Your rover would need good insulation, high capacity battery, heaters, and so on, an option to aid insulation is to partially borrow into the regolith before lunar night, another option though a lot more restrictive, to always be moving staying lit, there are obvious problems with this however.
Or just do what the Russians did 45 years ago and only use the nuclear material as your heat source.
As for fixed facilities there is an easier answer, flywheels or compressed gas storage. The lack of water on the Moon, unlike Mars, means it’s easy to make large sealed underground chambers that will hold compressed O2, just bleed it off as need to run a turbine.
But also don’t overlook the value of a small nuclear reactor like those on ships. Nuclear is expensive on Earth because of all the anti-nuke kooks. It won’t be as expensive in space, especially if you purchase it from a country like Russia or France.
nuclear matterial is EXPENSIVE non starter for large scale ops
No, that is incorrect. There is a new generation of small commercial nuclear reactors being developed that will have spinoffs that will work well on the Moon.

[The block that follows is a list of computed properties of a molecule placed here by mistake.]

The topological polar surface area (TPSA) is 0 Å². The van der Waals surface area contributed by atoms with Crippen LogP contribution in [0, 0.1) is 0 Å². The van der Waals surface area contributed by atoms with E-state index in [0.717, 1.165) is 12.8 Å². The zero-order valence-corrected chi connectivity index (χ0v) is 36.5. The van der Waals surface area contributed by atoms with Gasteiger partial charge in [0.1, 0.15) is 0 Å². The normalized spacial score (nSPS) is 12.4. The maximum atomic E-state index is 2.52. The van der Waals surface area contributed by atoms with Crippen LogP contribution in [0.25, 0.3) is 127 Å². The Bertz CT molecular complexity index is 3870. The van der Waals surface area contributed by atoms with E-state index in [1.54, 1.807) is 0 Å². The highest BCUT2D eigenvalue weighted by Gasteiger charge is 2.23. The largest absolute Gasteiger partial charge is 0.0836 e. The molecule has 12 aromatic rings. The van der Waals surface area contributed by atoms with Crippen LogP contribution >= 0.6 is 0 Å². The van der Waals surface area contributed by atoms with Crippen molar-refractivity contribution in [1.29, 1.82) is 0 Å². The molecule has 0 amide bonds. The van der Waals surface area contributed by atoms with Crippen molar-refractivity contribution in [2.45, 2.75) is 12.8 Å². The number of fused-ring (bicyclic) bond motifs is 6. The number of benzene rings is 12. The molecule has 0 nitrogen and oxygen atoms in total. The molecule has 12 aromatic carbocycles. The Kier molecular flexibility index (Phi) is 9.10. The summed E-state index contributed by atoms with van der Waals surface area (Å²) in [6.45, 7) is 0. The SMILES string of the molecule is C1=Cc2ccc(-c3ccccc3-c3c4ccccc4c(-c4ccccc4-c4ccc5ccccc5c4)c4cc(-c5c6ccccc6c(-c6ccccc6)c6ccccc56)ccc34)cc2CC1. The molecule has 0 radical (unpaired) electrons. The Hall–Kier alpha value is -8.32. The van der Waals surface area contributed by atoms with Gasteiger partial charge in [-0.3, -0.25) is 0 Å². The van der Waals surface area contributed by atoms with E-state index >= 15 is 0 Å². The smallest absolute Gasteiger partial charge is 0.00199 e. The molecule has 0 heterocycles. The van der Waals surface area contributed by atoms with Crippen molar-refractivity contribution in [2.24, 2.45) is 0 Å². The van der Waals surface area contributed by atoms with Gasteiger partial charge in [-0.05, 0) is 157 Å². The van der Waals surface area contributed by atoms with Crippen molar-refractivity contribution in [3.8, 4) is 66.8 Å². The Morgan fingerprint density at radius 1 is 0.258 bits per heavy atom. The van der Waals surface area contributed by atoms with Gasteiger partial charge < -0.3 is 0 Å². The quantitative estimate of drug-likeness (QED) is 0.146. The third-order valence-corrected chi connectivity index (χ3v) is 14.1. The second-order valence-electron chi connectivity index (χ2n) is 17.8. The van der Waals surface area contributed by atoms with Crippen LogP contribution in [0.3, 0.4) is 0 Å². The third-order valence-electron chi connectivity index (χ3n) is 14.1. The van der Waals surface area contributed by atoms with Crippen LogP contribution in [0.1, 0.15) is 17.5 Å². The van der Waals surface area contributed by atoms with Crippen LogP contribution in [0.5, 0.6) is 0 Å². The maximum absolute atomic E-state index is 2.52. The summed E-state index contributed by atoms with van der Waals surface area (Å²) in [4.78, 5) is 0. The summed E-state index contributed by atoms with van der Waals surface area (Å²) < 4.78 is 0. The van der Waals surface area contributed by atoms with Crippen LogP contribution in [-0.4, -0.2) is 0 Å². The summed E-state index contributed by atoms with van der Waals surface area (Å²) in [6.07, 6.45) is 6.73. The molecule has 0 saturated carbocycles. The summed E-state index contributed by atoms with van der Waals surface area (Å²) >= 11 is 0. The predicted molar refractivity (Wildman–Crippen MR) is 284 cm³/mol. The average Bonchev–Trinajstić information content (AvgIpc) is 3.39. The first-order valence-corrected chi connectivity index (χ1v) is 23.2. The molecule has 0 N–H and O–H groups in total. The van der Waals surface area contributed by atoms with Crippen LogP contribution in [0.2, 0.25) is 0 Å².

Advanced Small Modular Reactors (SMRs)
I could see why it might not be impossible to use nuclear reactors on Mars, since a dust storm could spread any contamination over a wide area. But without an atmosphere there is no such risk on the Moon.
I am referring to kilopower as well, not good for more than 4 people
You did not read the articles did you. These are not NASA style RTG, but reactors that are large enough to power a small city. You really need to start seeing space from the perspective of 21st Century economics, not 1970’s Whole Earth models…
No carbon on the moon so we can’t do squat there with known techology
So you import it from Earth, just as we import coffee and bananas. If you want to live independent of the global economy you need to join a commune in the desert, not settle space. You sound like the L-5ers who used to publish in the Whole Earth Catalogs 🙂
The goal is to important almost nothing
Right. When one is able to harvest propellant-quantities of water ice, not only does one have propellant but breathable oxygen, water for sanitation and food, and carbon and nitrogen for use by a base that recycles these things. If also extending crew stay, relatively quickly the amount of mass that would need to be launched to support the base would be something like 15% or less. In the relative near term we would be launching people, electronics, and certain items and materials hard to make or source on the Moon.